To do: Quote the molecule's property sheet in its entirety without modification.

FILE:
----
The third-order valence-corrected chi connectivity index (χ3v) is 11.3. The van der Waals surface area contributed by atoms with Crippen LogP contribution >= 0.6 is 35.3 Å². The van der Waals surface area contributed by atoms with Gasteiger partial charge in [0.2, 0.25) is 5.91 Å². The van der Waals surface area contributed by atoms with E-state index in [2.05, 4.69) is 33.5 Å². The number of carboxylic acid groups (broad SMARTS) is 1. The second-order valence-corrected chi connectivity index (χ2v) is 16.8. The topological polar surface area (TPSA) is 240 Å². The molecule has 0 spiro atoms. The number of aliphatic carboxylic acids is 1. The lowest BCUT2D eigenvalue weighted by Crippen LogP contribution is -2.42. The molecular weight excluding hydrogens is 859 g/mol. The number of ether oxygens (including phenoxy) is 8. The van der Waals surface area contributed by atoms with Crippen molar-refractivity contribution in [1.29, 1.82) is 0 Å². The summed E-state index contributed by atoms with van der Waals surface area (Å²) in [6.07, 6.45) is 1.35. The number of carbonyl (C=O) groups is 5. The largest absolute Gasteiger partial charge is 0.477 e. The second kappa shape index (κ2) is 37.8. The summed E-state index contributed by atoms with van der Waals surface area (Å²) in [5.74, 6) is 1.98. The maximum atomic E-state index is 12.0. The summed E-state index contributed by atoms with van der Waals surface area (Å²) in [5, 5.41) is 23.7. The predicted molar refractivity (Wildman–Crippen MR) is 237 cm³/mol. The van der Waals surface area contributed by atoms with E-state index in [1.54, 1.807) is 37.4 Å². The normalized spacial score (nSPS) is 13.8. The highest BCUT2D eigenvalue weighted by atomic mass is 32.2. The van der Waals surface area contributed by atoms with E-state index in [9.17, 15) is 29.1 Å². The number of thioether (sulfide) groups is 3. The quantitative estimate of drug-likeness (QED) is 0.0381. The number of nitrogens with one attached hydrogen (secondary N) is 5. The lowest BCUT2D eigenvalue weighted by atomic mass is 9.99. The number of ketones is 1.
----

The third-order valence-corrected chi connectivity index (χ3v) is 11.3. The van der Waals surface area contributed by atoms with Crippen LogP contribution >= 0.6 is 35.3 Å². The van der Waals surface area contributed by atoms with Gasteiger partial charge in [0.2, 0.25) is 5.91 Å². The van der Waals surface area contributed by atoms with E-state index in [2.05, 4.69) is 33.5 Å². The number of carboxylic acid groups (broad SMARTS) is 1. The second-order valence-corrected chi connectivity index (χ2v) is 16.8. The topological polar surface area (TPSA) is 240 Å². The molecule has 0 spiro atoms. The number of aliphatic carboxylic acids is 1. The lowest BCUT2D eigenvalue weighted by Crippen LogP contribution is -2.42. The molecular weight excluding hydrogens is 859 g/mol. The number of ether oxygens (including phenoxy) is 8. The van der Waals surface area contributed by atoms with Crippen molar-refractivity contribution in [1.29, 1.82) is 0 Å². The summed E-state index contributed by atoms with van der Waals surface area (Å²) in [6.07, 6.45) is 1.35. The number of carbonyl (C=O) groups is 5. The largest absolute Gasteiger partial charge is 0.477 e. The second kappa shape index (κ2) is 37.8. The summed E-state index contributed by atoms with van der Waals surface area (Å²) in [5.74, 6) is 1.98. The maximum atomic E-state index is 12.0. The summed E-state index contributed by atoms with van der Waals surface area (Å²) in [5, 5.41) is 23.7. The predicted molar refractivity (Wildman–Crippen MR) is 237 cm³/mol. The van der Waals surface area contributed by atoms with E-state index in [1.54, 1.807) is 37.4 Å². The normalized spacial score (nSPS) is 13.8. The highest BCUT2D eigenvalue weighted by atomic mass is 32.2. The van der Waals surface area contributed by atoms with E-state index in [9.17, 15) is 29.1 Å². The number of thioether (sulfide) groups is 3. The quantitative estimate of drug-likeness (QED) is 0.0381. The number of nitrogens with one attached hydrogen (secondary N) is 5. The lowest BCUT2D eigenvalue weighted by atomic mass is 9.99. The number of ketones is 1.